Note: This article appears in the February 2016 edition of Barnes & Thornburg LLP's Logistically Speaking e-newsletter.

On June 30, 2015, the U.S. Department of Labor (“DOL”) issued a Notice of Proposed Rulemaking (“Notice”) that will dramatically increase the number of employees eligible to receive overtime compensation. The DOL estimates that 4.6 million additional workers will become eligible for overtime compensation as a result of these changes. Logistics companies should take special note of these changes. 

There are a number of tests to consider when deciding if any employee is eligible for overtime compensation. The Notice amends the salary basis test for determining eligibility for overtime compensation. Currently, to be ineligible for overtime compensation, you must earn a salary of at least $455 per week or $23,660 per year. The Notice will more than double this threshold to $970 per week or $50,440 per year. The Notice would also institute automatic increases so the salary level increases with inflation. The practical impact is that all salaried employees making less than $50,440 may now be eligible for overtime compensation. Employers still must look at what the employee’s job duties are to determine overtime eligibility. 

Although the precise effective date is unknown, it is expected that the Notice should become effective in mid to late 2016. We anticipate that the DOL will give employees a short period of time to make the necessary changes to implement the Notice. 

In my experience, many logistics companies have quasi-clerical employees who are dispatchers or are in air or sea import or export type positions. Logistics companies often do not pay employees in these positions overtime compensation. Most of these positions will not pay enough under the new proposed regulations to avoid the requirement of being paid overtime. Upon analysis, the duties of these positions often times do not qualify for the administrative exemption to the overtime requirement; this is the only realistic exemption that would apply to those positions. This will be a special challenge for Logistics employers.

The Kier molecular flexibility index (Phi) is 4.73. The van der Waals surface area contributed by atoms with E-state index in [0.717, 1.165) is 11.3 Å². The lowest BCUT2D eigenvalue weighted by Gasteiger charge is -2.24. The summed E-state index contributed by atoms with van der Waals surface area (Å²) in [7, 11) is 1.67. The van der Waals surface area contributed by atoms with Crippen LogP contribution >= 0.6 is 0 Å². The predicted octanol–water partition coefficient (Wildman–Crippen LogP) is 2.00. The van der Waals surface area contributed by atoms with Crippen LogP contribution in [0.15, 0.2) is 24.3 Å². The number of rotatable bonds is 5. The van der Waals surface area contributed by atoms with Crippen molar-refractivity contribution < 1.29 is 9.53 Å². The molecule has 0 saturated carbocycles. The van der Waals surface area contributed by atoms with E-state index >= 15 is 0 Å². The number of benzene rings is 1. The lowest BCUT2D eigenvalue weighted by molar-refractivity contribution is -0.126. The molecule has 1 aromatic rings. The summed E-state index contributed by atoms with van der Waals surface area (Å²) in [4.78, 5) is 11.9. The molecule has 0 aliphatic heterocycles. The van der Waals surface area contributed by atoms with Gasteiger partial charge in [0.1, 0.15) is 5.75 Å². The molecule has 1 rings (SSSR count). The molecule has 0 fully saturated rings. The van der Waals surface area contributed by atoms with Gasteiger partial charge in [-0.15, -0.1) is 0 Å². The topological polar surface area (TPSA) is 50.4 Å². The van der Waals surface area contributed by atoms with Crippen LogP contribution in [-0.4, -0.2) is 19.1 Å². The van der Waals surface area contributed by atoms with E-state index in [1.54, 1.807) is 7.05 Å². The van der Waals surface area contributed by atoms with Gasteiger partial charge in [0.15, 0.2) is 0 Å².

All employers will face complicated issues as a result of the Notice. These issues will impact budget, operations, staffing and company resources. Planning now for these changes will enable a smooth transition to comply with the Notice. Part of this planning should include an audit of all job classifications, including your import and export positions. Although such an audit should be customized for the specific employer, some things to look for and decisions to make should include the following:

  • Are there currently exempt employees who earn less than the new salary level in the proposed rule? Does it make sense to pay these employees more to maintain exempt status or should they be converted to non-exempt?
  • If converted to non-exempt status, how will you manage hours of work to reduce overtime liability? Do you need to hire additional employees?
  • How are you tracking hours of employees? Does that need to change; do you need to gather information regarding hours worked for planning purposes?
  • Since the salary test will be adjusted each year based on inflation, what impact will that have on the organization?
  • Reclassifying an employee as non-exempt will likely have a negative impact on employee morale. Employers need to develop a communication plan and strategy to address this; and
  • Employers should use the Notice as an opportunity to correct the classification of any exempt jobs that may not have met the duties test.

Change is coming. Prudent employers will plan ahead and be ready.